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Captain suffers an acute aortic dissection after responding to two alarms and subsequently dies due to hemopericardium - Pennsylvania.

Jackson-JS; Butasek-M
NIOSH 2005 Aug; :1-8
On January 21, 2004, a 35-year-old male volunteer Captain responded to two alarms: a motor vehicle crash (MVC) with an injury, and a reported house fire that turned out to be a false alarm. Returning to the fire station after the false alarm, he complained of not feeling well and went home. After being home about 15 minutes, he collapsed. The Captain was transported to the local hospital and later flown to a regional hospital for diagnostic testing. Despite having a cardiac catheterization with coronary angiography, and a chest computed tomography (CT) scan, his aortic dissection went undiagnosed. He was treated for bilateral pneumonia but his condition continued to deteriorate. Despite cardiopulmonary resuscitation (CPR) and advanced life support (ALS), the Captain was pronounced dead approximately 20 hours after his initial complaint. The autopsy revealed the cause of death to be "hemopericardium" due to an "aortic rupture" and "aortic dissection." It is unlikely the following recommendations could have prevented the Captain's death. Nonetheless, the NIOSH investigators offer these recommendations to reduce the risk of on-the-job heart attacks and sudden cardiac arrest among fire fighters. 1. Provide mandatory pre-placement and annual medical evaluations to ALL fire fighters consistent with NFPA 1582, Standard on Comprehensive Occupational Medical Program for Fire Departments to determine their medical ability to perform duties without presenting a significant risk to the safety and health of themselves or others. 2. Perform an annual physical performance (physical ability) evaluation to ensure fire fighters are physically capable of performing the essential job tasks of structural fire fighting. 3. Phase in a mandatory wellness/fitness program for fire fighters to reduce risk factors for cardiovascular disease and improve cardiovascular capacity. 4. Ensure that fire fighters are cleared for duty by a physician knowledgeable about the physical demands of fire fighting, the personal protective equipment used by fire fighters, and the various components of NFPA 1582, Standard on Comprehensive Occupational Medicine Program for Fire Departments. 5. Provide fire fighters with medical clearance to wear self-contained breathing apparatus (SCBA).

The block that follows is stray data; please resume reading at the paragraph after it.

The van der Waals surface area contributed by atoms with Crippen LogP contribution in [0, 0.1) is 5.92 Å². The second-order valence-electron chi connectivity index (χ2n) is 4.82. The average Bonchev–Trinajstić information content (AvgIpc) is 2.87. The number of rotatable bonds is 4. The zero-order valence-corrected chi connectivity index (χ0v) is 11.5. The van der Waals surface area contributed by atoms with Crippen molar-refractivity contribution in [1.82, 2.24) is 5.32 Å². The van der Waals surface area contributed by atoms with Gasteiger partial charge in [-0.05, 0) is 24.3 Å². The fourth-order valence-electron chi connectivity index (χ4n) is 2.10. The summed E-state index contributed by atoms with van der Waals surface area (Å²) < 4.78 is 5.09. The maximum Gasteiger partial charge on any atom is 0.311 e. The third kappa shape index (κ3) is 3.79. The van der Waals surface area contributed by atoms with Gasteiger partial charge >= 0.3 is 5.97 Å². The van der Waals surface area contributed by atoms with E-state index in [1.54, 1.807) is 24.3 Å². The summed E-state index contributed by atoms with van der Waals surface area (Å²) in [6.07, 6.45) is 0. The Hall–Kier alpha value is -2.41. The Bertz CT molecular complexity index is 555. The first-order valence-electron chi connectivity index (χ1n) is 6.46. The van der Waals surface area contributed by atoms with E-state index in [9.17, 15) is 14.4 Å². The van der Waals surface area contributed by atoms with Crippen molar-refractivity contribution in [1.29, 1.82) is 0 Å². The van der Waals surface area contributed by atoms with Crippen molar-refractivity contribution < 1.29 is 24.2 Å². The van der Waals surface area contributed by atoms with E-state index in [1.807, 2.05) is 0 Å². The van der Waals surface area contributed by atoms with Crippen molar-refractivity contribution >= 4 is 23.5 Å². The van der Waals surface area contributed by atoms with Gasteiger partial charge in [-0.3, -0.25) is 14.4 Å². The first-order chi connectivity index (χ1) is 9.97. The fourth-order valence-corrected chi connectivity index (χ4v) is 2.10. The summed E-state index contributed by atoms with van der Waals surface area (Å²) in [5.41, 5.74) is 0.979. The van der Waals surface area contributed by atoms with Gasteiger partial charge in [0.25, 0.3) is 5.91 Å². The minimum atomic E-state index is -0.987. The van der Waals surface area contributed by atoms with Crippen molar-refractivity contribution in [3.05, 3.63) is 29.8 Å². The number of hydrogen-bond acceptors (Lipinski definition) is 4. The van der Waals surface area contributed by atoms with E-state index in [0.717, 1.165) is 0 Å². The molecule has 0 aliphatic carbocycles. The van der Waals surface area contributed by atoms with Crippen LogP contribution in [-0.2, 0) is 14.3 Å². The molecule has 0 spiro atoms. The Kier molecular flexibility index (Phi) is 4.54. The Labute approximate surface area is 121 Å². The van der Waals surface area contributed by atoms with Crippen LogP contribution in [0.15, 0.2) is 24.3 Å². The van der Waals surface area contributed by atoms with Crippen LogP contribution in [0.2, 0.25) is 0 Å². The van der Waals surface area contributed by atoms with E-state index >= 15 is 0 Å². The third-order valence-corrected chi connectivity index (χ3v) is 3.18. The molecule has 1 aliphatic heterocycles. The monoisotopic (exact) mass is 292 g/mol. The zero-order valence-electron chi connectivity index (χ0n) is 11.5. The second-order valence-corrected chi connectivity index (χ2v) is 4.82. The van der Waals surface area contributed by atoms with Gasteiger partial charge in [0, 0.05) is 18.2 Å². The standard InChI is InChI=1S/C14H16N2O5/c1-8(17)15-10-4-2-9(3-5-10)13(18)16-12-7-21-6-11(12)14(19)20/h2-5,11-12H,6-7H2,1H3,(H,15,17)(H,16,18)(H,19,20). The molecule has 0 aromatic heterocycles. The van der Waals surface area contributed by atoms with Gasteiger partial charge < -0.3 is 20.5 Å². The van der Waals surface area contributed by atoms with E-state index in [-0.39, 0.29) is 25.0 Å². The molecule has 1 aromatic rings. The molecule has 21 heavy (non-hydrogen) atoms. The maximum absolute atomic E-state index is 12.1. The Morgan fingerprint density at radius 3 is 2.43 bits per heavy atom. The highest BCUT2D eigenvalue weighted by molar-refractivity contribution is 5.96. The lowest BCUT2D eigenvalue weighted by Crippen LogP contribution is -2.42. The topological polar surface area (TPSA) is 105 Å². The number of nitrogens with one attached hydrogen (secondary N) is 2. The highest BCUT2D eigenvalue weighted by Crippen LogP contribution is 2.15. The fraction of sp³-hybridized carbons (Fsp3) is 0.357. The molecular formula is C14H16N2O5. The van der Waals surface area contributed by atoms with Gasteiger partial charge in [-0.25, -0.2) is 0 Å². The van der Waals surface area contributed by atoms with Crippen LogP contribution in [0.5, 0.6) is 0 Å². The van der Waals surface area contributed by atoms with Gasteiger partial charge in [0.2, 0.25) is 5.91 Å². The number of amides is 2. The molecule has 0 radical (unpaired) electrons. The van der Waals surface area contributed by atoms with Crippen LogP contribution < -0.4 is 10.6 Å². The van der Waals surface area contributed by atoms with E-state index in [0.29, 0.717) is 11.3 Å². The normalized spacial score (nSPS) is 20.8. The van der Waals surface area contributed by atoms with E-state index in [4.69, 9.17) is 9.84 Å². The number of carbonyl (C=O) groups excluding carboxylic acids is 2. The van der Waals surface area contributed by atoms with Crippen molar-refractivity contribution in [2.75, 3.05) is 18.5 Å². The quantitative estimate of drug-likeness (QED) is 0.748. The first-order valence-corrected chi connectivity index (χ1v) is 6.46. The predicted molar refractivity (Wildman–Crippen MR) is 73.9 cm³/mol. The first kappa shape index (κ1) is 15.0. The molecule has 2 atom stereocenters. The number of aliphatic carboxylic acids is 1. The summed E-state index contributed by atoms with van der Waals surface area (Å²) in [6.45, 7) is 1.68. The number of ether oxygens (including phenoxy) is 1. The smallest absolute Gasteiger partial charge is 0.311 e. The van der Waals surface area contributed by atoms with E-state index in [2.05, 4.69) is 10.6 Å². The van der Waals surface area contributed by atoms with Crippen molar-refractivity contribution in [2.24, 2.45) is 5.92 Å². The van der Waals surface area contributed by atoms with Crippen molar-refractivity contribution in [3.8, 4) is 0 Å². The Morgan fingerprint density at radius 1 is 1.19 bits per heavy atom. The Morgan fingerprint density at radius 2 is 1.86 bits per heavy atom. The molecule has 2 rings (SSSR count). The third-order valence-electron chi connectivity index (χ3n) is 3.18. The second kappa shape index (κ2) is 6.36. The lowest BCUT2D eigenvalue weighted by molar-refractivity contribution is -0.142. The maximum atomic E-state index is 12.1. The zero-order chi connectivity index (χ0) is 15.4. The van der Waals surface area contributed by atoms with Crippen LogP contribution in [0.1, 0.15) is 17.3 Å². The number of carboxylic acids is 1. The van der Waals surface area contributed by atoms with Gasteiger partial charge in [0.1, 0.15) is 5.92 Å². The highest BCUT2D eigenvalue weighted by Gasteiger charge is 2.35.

Region-4; Cardiac-function; Cardiovascular-disease; Cardiovascular-function; Cardiovascular-system-disease; Cardiovascular-system-disorders; Fire-fighters; Medical-examinations; Medical-screening; Occupational-health-programs; Safety-measures; Safety-practices; Safety-education
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Field Studies; Fatality Assessment and Control Evaluation
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National Institute for Occupational Safety and Health